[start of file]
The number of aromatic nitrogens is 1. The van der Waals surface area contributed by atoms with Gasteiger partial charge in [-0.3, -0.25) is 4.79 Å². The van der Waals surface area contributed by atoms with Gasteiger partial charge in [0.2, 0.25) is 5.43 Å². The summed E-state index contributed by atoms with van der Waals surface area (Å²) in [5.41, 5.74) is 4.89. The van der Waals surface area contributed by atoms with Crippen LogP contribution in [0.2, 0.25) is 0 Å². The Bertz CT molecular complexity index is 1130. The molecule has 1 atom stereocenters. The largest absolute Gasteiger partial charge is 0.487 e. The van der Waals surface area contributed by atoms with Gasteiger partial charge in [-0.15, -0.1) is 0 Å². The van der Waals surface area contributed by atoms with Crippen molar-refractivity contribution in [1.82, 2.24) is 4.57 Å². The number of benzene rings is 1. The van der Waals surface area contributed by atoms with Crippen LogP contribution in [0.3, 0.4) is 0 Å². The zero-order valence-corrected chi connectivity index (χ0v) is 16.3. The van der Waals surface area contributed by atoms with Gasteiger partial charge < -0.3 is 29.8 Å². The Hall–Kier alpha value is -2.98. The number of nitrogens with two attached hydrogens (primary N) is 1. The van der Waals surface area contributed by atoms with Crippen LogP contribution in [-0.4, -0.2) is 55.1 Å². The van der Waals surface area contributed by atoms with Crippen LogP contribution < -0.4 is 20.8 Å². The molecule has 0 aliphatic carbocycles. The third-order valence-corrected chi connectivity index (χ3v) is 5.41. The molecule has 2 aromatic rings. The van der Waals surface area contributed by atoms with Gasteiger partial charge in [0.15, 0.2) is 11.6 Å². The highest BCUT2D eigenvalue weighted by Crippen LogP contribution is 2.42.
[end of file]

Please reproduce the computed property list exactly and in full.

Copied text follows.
The number of aromatic nitrogens is 1. The van der Waals surface area contributed by atoms with Gasteiger partial charge in [-0.3, -0.25) is 4.79 Å². The van der Waals surface area contributed by atoms with Gasteiger partial charge in [0.2, 0.25) is 5.43 Å². The summed E-state index contributed by atoms with van der Waals surface area (Å²) in [5.41, 5.74) is 4.89. The van der Waals surface area contributed by atoms with Crippen LogP contribution in [0.2, 0.25) is 0 Å². The Bertz CT molecular complexity index is 1130. The molecule has 1 atom stereocenters. The largest absolute Gasteiger partial charge is 0.487 e. The van der Waals surface area contributed by atoms with Gasteiger partial charge in [-0.15, -0.1) is 0 Å². The van der Waals surface area contributed by atoms with Crippen molar-refractivity contribution in [1.82, 2.24) is 4.57 Å². The number of benzene rings is 1. The van der Waals surface area contributed by atoms with Crippen LogP contribution in [0.3, 0.4) is 0 Å². The zero-order valence-corrected chi connectivity index (χ0v) is 16.3. The van der Waals surface area contributed by atoms with Gasteiger partial charge < -0.3 is 29.8 Å². The Hall–Kier alpha value is -2.98. The number of nitrogens with two attached hydrogens (primary N) is 1. The van der Waals surface area contributed by atoms with Crippen LogP contribution in [-0.4, -0.2) is 55.1 Å². The van der Waals surface area contributed by atoms with Crippen LogP contribution < -0.4 is 20.8 Å². The molecule has 0 aliphatic carbocycles. The third-order valence-corrected chi connectivity index (χ3v) is 5.41. The molecule has 2 aromatic rings. The van der Waals surface area contributed by atoms with Gasteiger partial charge in [0.15, 0.2) is 11.6 Å². The highest BCUT2D eigenvalue weighted by Crippen LogP contribution is 2.42.